52

PROBLEM

I've been looking for request/response timeouts for Express.js but everything seems to be related to the connection rather than the request/response itself.

If a request is taking a long time, it should be timed out. Obviously this shouldn't happen but even a simple mistake as having a route handler without a call to the callback or without res.send(), the browser will keep waiting for a reply forever.

An empty route handler is a perfect example of this.

app.get('/sessions/', function(req, res, callback){});

FIX

I added the following before app.use(app,router); and it seemed to add the timeout functionality. Does anyone have any experience/opinion on this?

app.use(function(req, res, next){
    res.setTimeout(120000, function(){
        console.log('Request has timed out.');
            res.send(408);
        });

    next();
});

Note that I've set the timeout to 2 minutes.

  • I would use this for development purposes only – I can't think of a single use case where you would want to ship production code with empty routes. – srquinn Feb 11 '14 at 17:11
  • If course, my point with that is that its possible to have an issue where the request would just keep waiting. Bugs happen. I'm just trying to set a response timeout just in case. – Xerri Feb 11 '14 at 17:14
  • Gotcha – see answer below – srquinn Feb 11 '14 at 17:29
  • 4
    empty routes as a trap for web spiders? – prototype Oct 23 '15 at 17:06
  • This 'feature' actually came quite useful when I was trying to use Express.js (well, actually json-server) to build a test service with the purpose of simulating / inducing all manners of error conditions on the server side. Most such errors corresponded to HTTP status codes (e.g. Bad Request), yes, but I also wanted to cause a SocketTimeoutException on the caller end. – Ferenc Dósa-Rácz Mar 8 '18 at 13:17
64

There is already a Connect Middleware for Timeout support:

var timeout = express.timeout // express v3 and below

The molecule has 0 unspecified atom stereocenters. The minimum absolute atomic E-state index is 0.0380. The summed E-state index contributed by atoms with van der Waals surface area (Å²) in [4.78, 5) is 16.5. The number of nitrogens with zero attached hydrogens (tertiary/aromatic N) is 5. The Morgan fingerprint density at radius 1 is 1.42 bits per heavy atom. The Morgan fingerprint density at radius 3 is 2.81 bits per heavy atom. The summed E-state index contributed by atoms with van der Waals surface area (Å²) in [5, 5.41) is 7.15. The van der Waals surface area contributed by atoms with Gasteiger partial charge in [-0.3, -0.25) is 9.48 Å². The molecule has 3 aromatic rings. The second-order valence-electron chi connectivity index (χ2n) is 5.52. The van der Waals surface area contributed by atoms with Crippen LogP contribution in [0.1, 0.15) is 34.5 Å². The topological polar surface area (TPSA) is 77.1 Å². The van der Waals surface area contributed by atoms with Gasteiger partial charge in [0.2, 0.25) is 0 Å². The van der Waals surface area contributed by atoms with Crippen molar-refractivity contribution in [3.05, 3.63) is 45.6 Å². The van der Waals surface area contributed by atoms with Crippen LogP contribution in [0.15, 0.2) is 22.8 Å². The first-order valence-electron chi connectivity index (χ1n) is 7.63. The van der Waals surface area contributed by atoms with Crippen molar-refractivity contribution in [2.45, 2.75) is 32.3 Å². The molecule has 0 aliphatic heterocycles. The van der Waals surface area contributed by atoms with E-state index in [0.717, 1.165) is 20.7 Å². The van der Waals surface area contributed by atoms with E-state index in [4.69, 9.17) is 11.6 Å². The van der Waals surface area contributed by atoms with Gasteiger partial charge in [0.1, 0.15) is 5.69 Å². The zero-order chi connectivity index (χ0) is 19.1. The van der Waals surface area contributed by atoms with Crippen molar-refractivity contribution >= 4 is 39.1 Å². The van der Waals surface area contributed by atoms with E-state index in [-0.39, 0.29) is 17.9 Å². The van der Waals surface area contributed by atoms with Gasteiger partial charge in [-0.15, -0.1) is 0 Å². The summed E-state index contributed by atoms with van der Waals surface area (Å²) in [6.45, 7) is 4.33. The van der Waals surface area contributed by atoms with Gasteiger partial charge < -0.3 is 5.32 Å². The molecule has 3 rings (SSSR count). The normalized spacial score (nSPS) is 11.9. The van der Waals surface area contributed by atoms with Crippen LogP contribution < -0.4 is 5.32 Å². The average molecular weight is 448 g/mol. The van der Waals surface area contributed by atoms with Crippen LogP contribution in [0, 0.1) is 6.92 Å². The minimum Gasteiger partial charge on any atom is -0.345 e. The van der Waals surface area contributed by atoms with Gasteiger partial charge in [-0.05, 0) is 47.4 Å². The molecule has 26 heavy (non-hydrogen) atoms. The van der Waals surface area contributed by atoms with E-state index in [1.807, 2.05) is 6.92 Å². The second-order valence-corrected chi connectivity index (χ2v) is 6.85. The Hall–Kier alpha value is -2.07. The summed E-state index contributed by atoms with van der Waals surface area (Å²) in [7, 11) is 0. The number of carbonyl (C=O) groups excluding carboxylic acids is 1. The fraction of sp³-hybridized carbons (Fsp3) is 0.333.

var timeout = require('connect-timeout'); //express v4

app.use(timeout(120000));
app.use(haltOnTimedout);

function haltOnTimedout(req, res, next){
  if (!req.timedout) next();
}

If you plan on using the Timeout middleware as a top-level middleware like above, the haltOnTimedOut middleware needs to be the last middleware defined in the stack and is used for catching the timeout event. Thanks @Aichholzer for the update.

Side Note:

Keep in mind that if you roll your own timeout middleware, 4xx status codes are for client errors and 5xx are for server errors. 408s are reserved for when:

The client did not produce a request within the time that the server was prepared to wait. The client MAY repeat the request without modifications at any later time.

  • Perfect. Even simpler. Thanks for the tip on the error message as well. – Xerri Feb 11 '14 at 17:34
  • 1
    According to the official documentation, using it as top-level middleware is not recommended, at least not just like that. github.com/expressjs/timeout – Stefan Sep 3 '14 at 9:12
  • This answer seems to be fairly useless without increasing the socket timeout. stackoverflow.com/questions/12651466/… – Jeff Fischer Jan 20 '15 at 1:25
  • @JeffFischer: calling socket.setTimeout() only increases the time before the timeout event is called but the connection is not severed by default nodejs.org/api/net.html#net_socket_settimeout_timeout_callback. In node v0.9.12, a setTimeout API was added to the http.server object to handle the functionality of this middleware in the node standard http lib. However, before that API update this middleware would handle destroying the socket. You can read more on the innards of the middleware here github.com/expressjs/timeout/blob/master/index.js – srquinn Jan 20 '15 at 2:22
  • 1
    @SuperUberDuper: Please post you query as a separate question so the community can help you with your specific issue. – srquinn Jun 10 '16 at 19:07
27

An update if one is using Express 4.2 then the timeout middleware has been removed so need to manually add it with

npm install connect-timeout

and in the code it has to be (Edited as per comment, how to include it in the code)

 var timeout = require('connect-timeout');
 app.use(timeout('100s'));
  • 1
    Why the downvote, please fill me in with the reason. – V31 Feb 19 '17 at 4:59
  • 1
    Didn't DV, but some people probably need to use var timeout = require('connect-timeout') and had to search google for it =) – Mohamed Salad Mar 11 '18 at 4:00
9

You don't need other npm modules to do this

var server = app.listen();
server.setTimeout(500000);

inspired by https://github.com/expressjs/express/issues/3330

or

app.use(function(req, res, next){
res.setTimeout(500000, function(){
        // call back function is called when request timed out.
    });
    next();
});
  • This is a very old post but I didn’t use any extra modules. Check out the ‘fix’ part in the question – Xerri Oct 23 '18 at 8:46
1

request.setTimeout(< time in milliseconds >) does the job

https://nodejs.org/api/http.html#http_request_settimeout_timeout_callback

-13

Before you set your routes, add the code:

app.all('*', function(req, res, next) {
    setTimeout(function() {
        next();
    }, 120000); // 120 seconds
});
  • 20
    Isn't this just waiting for 120 second before ever replying to the client? – Jeffrey van Norden Jun 13 '17 at 9:48
  • @JeffreyvanNorden That's what I'm looking for, for debugging purpose. – 5ervant yesterday

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